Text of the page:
By Somapala Gunadheera –
When I heard that a group of UNP MPs were to visit the controversial Norochcholi Power Plant, I guessed they were deliberately heading for a repetition of the showdown at Hambantota. However the news of what really happened at the visit, gladdened my heart to find my imagination belied.
According to the media, the UNP delegation had been given a warm welcome with political leaders on the Government side receiving them with hugs and garlands. This response stands in direct contrast to the reception the delegation received at the much pampered emotional base of those in power, where the delegation was showered with stones and rotten eggs, by stooges and goons, not to mention gun toting by toy chiefs.
What is the reason for this diversity under the same dispensation? Apparently the Hambantota response was engineered by inexperienced power drunk amateurs. The Head of State may not have even been aware of the plans to embarrass the visitors in his home town. This brings into focus a part of the Government’s Achilles heel. That is the reluctance to stand up to foolhardy moves made by those who are emotionally or politically close to the base. The anxiety to pander to the wishes of short-sighted favourites leads to disaster. Traditional wisdom condemns this predilection with the words, “bahubuddhi maranam bhavet”, (It is fatal to go by the dictates of all and sundry). This homily has been successfully observed at Norochcholi. That is the first lesson from Norochchole Model.
By and large xenophobia has been the root cause of ineffective governance, particularly in the area of national integration, creating problems with the international community, especially our closest neighbour. So far it has been possible to play truant with our critics as the neighbour was weak and the rest of the world was not organized. Now that Geneva has got its act together and India is under a strong leader, it will not be possible to dilly dally on urgent reforms with ineffective commissions and never ending committees.
The second lesson behind the successful handling at Norochchole appears to be that here the Government was acting under impeccable professional advice, coupled with the President’s characteristic sixth sense. Usually, the bane of governance has been un-researched and unplanned responses to critical national issues. Undoubtedly, much thought and planning has gone into the positive approach at Norochchole.
Surely, the garlands were not bought at the spur of the moment. The receiving politicians and the supporting top officials did not happen to drop in by accident. It was a well-planned operation, so well planned that the visiting actors’ script had been rendered irrelevant. In the circumstance, they had no alternative but to take an objective stance and leave gracefully, after offering constructive suggestions. Never before in its contentious history had the Norochchole Power Plant received such a positive response. As a result, the Government has come out with flying colours at the end of the day.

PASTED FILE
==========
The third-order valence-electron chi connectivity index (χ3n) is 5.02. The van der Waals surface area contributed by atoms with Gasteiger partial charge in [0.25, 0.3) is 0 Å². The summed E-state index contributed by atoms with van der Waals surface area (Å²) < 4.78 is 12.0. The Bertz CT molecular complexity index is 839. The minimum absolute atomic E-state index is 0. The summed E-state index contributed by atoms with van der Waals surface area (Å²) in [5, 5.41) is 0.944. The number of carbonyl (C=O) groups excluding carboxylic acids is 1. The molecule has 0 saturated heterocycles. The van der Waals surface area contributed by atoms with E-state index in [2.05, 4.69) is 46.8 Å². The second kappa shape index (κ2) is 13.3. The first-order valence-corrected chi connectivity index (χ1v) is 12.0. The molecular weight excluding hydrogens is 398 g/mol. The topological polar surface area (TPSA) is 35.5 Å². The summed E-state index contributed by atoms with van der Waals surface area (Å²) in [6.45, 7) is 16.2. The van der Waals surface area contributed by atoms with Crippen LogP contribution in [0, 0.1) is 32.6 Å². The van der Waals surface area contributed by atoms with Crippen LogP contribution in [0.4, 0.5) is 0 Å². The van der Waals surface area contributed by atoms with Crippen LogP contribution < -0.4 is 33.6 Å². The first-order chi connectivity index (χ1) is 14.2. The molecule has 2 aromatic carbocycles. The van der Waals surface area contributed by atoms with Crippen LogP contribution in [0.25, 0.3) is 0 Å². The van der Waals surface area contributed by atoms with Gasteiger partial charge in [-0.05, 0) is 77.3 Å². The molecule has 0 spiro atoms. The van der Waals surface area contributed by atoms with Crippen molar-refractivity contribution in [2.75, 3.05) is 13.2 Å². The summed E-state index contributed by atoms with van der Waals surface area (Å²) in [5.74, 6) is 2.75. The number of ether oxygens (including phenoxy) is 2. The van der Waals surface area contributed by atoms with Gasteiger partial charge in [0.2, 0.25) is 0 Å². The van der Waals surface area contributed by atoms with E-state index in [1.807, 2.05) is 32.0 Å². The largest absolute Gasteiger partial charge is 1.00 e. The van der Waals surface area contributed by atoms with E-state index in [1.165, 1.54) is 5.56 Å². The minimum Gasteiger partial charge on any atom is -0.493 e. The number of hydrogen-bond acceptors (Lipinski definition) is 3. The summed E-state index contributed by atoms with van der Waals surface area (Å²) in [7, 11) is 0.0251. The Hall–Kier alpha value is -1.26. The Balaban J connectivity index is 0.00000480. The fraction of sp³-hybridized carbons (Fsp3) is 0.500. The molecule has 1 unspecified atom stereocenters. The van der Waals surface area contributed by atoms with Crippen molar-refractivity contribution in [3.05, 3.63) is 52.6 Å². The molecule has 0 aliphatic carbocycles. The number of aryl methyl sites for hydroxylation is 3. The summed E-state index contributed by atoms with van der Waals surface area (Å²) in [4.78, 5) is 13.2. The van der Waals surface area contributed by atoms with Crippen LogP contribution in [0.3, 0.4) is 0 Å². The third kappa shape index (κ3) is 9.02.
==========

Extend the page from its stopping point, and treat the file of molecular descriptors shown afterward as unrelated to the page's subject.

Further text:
In sum, the Norochchole success has accrued through two strategies. The first of them is that basically, action should be based on one’s own hunches. Intrusions made into them by emotional bias and indecision, results in chaos. Secondly, the results have been made still better by the apparent use of expert opinion. This is what traditional wisdom meant when it said, “Atma buddhi sukhan deti – Guru Buddhi visheshata” – (One’s native wisdom brings happiness – Expert advice creates excellence)
So much for the strategy that triumphed at Norochcholi inculcating in the Government a lesson to deal with its problems independently, under expert advice. That would be the best weapon to face the challenges that are mounting against it day by day, the hardest of them being national reconciliation. But the Norochcholi Model has a far more fundamental message to our politicians on all sides. Politics has progressively deteriorated to be the art of one-upmanship, backbiting, bickering, mud-slinging, undercutting and cringing to power. For once, two teams from the leading Parties have sat amiably, face to face, at Norochcholi and sorted out a national problem amicably, prioritizing national interest over petty parochial differences. The end result of this process would be a decorous model Parliament with each side vying with the other to build a better Sri Lanka, cooperatively.
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